Turkish Chicken and Root Veggie Soup

Ok – now that we’ve sufficiently recovered from Slumming It, we’ve moved back into more…well, elegant food.

We got up today, and it was snowing. Yuck. This called for soup. So, we made a Turkish chicken and root veggie soup. It is a very nice, slightly sweet soup, kept under control by a good shot of fresh lemon juice. It is probably one of the top two or three soups I’ve ever had, and it beats the heck out of chicken/noodle or chicken/dumplings anyday of the week. Its a wonderful winter soup, and the fresh bright lemon makes it very hopeful, predictive of things to come in spring.

Ingredients (These are approximations, exact amounts aren’t a big deal, if you’re happy, we’re happy – and I think people often get hung up on exact amounts way too much in soups)

6 cups of chicken stock (or broth, I’ve never made this with canned, always fresh stock, but it would work. If you’ve never made chicken stock, I’d strongly suggest Alton Brown’s stock recipe, which is what we use).
2 large carrots
2 large parsnips
1 spanish (yellow) onion, about baseball sized,
2 cloves of garlic,
1 celeriac (celery root) about baseball sized
2 leeks
1 turnip
4 3-inch-ish white potatos, peeled
Sprig of Italian flat leaf parsley
approx 1lb of chicken breast meat
1/2 stick of butter
Lemons as needed, sliced to squeeze/drop in bowls of soup.
Flour, around a quarter of a cup.

Method:
Dice all veggies except garlic, parsley and leeks in about 1/2″ to 3/4″ pieces. Do the same with the chicken. Mince the garlic very finely. Use only the white/green part of the leeks up to the joint area. To clean leeks (they will be dirty and sandy), cut the root end off, and the joint/leaf end as well, then split the leak down the center and open it up, rinsing it under running water. slice the leeks very finely.

In a good sized stockpot, sautee the onion and garlic in the butter, over medium heat until they turn soft. Add the rest of the veggies except for the parsley. Add the chicken. Sprinkle the flour over the contents of the pot and stir it well. Now add the chicken stock. Bring to a boil and then reduce and let simmer for about 30 minutes, or until the veggies are tender. Mince the parseley finely and add it a few minutes before serving the soup.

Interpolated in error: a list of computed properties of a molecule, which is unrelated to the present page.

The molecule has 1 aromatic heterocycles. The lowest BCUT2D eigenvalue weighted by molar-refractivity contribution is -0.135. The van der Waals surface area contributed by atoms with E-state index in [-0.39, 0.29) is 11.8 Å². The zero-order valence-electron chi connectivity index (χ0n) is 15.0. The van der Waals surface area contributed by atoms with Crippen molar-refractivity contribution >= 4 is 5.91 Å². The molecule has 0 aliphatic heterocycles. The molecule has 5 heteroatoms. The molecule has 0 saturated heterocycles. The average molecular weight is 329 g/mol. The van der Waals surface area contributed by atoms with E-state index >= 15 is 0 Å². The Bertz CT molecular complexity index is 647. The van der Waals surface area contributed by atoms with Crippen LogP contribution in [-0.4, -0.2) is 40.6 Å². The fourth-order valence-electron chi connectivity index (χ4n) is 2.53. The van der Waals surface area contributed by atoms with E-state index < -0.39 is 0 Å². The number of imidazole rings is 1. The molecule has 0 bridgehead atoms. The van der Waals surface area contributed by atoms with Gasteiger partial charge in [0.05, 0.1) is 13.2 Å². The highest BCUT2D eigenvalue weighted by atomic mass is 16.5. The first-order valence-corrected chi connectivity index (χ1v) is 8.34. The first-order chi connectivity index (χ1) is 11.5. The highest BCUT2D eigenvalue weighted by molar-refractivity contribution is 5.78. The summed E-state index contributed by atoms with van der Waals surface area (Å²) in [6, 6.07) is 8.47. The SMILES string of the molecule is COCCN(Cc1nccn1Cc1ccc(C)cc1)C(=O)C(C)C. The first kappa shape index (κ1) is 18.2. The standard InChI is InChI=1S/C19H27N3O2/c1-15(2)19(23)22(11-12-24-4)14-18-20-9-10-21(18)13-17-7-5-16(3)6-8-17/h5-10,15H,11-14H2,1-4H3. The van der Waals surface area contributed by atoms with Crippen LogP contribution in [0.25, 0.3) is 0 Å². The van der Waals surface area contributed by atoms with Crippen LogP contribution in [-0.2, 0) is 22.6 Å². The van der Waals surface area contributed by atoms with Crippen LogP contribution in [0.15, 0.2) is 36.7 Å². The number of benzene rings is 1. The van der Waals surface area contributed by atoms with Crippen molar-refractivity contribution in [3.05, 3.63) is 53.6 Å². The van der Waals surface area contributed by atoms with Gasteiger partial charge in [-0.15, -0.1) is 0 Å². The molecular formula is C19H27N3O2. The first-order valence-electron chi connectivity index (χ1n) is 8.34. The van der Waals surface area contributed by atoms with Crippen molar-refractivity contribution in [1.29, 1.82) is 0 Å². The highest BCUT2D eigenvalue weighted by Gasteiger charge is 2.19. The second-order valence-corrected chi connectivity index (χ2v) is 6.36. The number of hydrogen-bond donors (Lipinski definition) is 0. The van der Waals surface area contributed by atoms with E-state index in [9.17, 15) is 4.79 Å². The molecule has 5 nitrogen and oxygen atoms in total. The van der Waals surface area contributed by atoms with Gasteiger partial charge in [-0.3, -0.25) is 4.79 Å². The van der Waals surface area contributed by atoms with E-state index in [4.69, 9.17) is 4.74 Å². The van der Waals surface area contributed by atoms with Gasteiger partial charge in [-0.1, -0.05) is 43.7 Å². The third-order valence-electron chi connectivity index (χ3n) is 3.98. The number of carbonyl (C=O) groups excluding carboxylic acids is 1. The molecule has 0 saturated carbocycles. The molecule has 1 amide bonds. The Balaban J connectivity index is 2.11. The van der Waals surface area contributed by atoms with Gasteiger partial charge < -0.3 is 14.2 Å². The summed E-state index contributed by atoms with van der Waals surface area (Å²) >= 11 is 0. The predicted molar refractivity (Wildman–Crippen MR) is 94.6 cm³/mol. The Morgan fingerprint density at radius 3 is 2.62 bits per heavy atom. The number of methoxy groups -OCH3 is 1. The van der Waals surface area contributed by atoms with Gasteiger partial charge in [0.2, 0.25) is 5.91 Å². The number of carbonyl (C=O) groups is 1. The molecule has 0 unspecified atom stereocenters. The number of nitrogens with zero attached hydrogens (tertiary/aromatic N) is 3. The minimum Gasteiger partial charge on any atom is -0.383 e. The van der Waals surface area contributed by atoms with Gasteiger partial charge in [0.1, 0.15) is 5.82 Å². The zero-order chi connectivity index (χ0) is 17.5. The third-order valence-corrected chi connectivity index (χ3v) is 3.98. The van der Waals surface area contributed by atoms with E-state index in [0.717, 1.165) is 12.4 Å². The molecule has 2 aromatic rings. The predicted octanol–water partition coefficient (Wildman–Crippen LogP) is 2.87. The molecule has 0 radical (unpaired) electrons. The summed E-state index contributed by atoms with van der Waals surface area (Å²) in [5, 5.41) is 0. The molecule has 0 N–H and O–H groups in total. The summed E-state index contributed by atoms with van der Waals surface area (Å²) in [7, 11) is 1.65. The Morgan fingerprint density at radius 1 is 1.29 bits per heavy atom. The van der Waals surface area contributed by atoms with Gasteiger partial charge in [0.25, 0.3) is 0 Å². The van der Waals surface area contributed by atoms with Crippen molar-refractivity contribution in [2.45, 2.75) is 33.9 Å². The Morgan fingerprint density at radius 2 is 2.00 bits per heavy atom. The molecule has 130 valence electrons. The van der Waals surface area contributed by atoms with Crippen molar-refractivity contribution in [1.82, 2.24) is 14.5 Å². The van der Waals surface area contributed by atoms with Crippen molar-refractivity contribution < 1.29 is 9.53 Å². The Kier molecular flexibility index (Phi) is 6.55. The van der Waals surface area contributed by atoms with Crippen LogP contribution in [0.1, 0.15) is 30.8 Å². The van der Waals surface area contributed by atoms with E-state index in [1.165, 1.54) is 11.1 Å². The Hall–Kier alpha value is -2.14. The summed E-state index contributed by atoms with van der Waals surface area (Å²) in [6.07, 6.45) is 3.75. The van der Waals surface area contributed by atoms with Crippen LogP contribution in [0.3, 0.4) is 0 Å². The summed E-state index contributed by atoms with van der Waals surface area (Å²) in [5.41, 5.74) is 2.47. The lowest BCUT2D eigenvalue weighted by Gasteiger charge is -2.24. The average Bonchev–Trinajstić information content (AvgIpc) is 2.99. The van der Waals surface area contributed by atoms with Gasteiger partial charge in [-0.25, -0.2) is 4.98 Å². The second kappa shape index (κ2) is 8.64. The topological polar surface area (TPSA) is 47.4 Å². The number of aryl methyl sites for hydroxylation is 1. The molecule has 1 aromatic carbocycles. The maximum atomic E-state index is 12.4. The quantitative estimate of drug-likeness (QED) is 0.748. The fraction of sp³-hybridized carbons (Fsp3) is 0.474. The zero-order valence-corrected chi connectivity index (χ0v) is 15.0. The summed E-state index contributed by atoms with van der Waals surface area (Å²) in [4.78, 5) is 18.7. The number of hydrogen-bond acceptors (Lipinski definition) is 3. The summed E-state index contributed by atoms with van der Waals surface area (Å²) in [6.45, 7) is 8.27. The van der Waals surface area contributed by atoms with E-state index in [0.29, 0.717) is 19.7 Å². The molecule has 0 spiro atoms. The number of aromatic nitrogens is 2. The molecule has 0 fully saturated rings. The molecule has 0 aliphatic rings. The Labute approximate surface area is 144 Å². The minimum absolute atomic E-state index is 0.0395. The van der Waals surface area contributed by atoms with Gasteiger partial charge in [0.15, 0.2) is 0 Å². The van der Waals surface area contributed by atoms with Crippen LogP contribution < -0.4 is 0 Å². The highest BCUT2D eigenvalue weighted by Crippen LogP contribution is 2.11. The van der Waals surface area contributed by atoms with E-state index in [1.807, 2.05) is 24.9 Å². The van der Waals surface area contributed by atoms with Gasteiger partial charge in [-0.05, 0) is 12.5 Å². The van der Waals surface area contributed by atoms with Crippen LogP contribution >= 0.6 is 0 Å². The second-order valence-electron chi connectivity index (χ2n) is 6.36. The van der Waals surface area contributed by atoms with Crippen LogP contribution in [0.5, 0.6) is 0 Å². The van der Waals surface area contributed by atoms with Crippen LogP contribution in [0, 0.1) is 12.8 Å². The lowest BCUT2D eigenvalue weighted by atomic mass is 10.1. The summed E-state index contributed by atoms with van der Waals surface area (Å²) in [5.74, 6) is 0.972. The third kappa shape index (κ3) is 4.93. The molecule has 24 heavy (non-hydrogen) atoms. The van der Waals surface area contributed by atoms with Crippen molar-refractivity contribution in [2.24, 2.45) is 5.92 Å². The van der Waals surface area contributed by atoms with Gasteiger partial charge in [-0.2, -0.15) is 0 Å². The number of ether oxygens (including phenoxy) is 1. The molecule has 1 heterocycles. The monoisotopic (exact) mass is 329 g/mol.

Season to taste with salt and pepper to taste.

When ready to serve, ladle the soup into soup bowls, and add a good squeeze of lemon juice from a lemon wedge and stir it into the soup. The wedge can be left in the soup bowl so that the broth can pull some of the essential oils out of the zest.

This is a wonderful meal with some nice crusty French style bread. Despite being made of up root veggies, its not nearly as heavy as a pure potato type soup would be. I highly recommend this.

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6 comments on “Turkish Chicken and Root Veggie Soup

  1. Anna says:

    M-m-m…In Hungary, we make something very similar, and add some cream or sour cream in the final stage, before squeezing the lemon over it. My dad makes it in his restaurant, and also a version with young pork and fresh tarragon. Terrific. These types of soups are all over that corner of the world, and are all related.
    Now to find celery root in this blasted wastelend of culinary fineries here…:-)

  2. lizardqueen says:

    Ooohhh, this sounds good. It’s cold-wet-death over here in north Texas, and thus this soup sounds really really good!

  3. Chris says:

    Anna,

    We can get the celeriac even at Kroger (well, Dillons, for us), even here in Lawrence, though Katie ended up actually getting it at “The Merc” a lawrence based co-op/whole foods/psycho organic (as opposed to silicon based)grocer.

    LQ,

    This is definitely a soup you’ll want to try, or something like it. It’s just so different from anything else I’ve had that I’m not sure what to compare it to, because the flavours are just not what one expects in a chicken/noodle society. Instead, its all bright and sunny, yet not as heavy as chick/noodle can be. Its definitely one of my favourite soups.

  4. Anna says:

    Well, I did not have such luck at our local Kroger, unless specialordering it from the produce manager at Tom Thumb…and I am not sure if otherwise I want to go out of my way to get it…Maybe at the new Southlake CEntral market…hmmm…

  5. barbaresco says:

    Kroger… Tom Thumb… Man, I remember those stores from when I lived in TX. Here on the East Coast it’s become extremely easy to find everything (although they’ll make you pay for it!).

  6. Chris says:

    I bet you do pay big time for quality foodstuffs out there, though I suspect you’ve got a better selection than we do.

    Regarding this soup, I finished the last of the lot off for lunch today – and it only got better sitting in the fridge, as all the flavours melded together. This soup just makes me happy.

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